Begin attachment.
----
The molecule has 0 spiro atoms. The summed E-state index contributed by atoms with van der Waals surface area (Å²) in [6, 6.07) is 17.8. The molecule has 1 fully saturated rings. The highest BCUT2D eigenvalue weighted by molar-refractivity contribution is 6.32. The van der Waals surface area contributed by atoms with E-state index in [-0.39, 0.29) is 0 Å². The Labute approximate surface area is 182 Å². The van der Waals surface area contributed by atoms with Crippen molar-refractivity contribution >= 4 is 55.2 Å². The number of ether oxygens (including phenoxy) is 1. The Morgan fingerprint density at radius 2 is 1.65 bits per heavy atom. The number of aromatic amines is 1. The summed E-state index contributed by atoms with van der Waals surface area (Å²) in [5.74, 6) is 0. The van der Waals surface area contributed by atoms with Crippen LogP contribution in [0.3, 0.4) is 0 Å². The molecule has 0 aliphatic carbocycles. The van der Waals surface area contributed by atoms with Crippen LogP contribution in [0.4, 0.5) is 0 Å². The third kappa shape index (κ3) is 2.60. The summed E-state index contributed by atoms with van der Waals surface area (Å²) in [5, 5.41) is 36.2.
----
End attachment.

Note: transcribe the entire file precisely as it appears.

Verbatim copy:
The molecule has 0 spiro atoms. The summed E-state index contributed by atoms with van der Waals surface area (Å²) in [6, 6.07) is 17.8. The molecule has 1 fully saturated rings. The highest BCUT2D eigenvalue weighted by molar-refractivity contribution is 6.32. The van der Waals surface area contributed by atoms with E-state index in [-0.39, 0.29) is 0 Å². The Labute approximate surface area is 182 Å². The van der Waals surface area contributed by atoms with Crippen molar-refractivity contribution >= 4 is 55.2 Å². The number of ether oxygens (including phenoxy) is 1. The Morgan fingerprint density at radius 2 is 1.65 bits per heavy atom. The number of aromatic amines is 1. The summed E-state index contributed by atoms with van der Waals surface area (Å²) in [5.74, 6) is 0. The van der Waals surface area contributed by atoms with Crippen LogP contribution in [0.3, 0.4) is 0 Å². The molecule has 0 aliphatic carbocycles. The van der Waals surface area contributed by atoms with Crippen LogP contribution in [0.4, 0.5) is 0 Å². The third kappa shape index (κ3) is 2.60. The summed E-state index contributed by atoms with van der Waals surface area (Å²) in [5, 5.41) is 36.2.